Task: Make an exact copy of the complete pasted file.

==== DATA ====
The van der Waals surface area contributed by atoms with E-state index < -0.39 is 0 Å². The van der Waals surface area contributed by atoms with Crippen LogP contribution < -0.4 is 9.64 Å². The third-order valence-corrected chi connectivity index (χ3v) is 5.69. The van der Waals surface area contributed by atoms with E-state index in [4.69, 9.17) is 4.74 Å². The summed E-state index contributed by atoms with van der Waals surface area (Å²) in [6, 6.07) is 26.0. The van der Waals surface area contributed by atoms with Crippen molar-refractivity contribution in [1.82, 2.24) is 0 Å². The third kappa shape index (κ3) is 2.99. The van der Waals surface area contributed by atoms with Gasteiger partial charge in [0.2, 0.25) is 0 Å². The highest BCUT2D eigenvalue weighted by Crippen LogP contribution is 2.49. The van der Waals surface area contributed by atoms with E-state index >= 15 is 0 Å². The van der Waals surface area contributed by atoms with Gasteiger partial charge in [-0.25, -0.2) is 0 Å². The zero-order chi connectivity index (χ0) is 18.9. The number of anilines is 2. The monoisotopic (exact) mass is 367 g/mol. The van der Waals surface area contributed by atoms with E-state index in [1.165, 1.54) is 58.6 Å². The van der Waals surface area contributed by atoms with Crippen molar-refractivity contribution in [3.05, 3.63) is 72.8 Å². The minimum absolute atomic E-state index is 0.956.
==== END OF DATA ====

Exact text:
The van der Waals surface area contributed by atoms with E-state index < -0.39 is 0 Å². The van der Waals surface area contributed by atoms with Crippen LogP contribution < -0.4 is 9.64 Å². The third-order valence-corrected chi connectivity index (χ3v) is 5.69. The van der Waals surface area contributed by atoms with E-state index in [4.69, 9.17) is 4.74 Å². The summed E-state index contributed by atoms with van der Waals surface area (Å²) in [6, 6.07) is 26.0. The van der Waals surface area contributed by atoms with Crippen molar-refractivity contribution in [1.82, 2.24) is 0 Å². The third kappa shape index (κ3) is 2.99. The van der Waals surface area contributed by atoms with Gasteiger partial charge in [0.2, 0.25) is 0 Å². The highest BCUT2D eigenvalue weighted by Crippen LogP contribution is 2.49. The van der Waals surface area contributed by atoms with E-state index >= 15 is 0 Å². The van der Waals surface area contributed by atoms with Gasteiger partial charge in [-0.25, -0.2) is 0 Å². The zero-order chi connectivity index (χ0) is 18.9. The number of anilines is 2. The monoisotopic (exact) mass is 367 g/mol. The van der Waals surface area contributed by atoms with E-state index in [1.165, 1.54) is 58.6 Å². The van der Waals surface area contributed by atoms with Crippen molar-refractivity contribution in [3.05, 3.63) is 72.8 Å². The minimum absolute atomic E-state index is 0.956.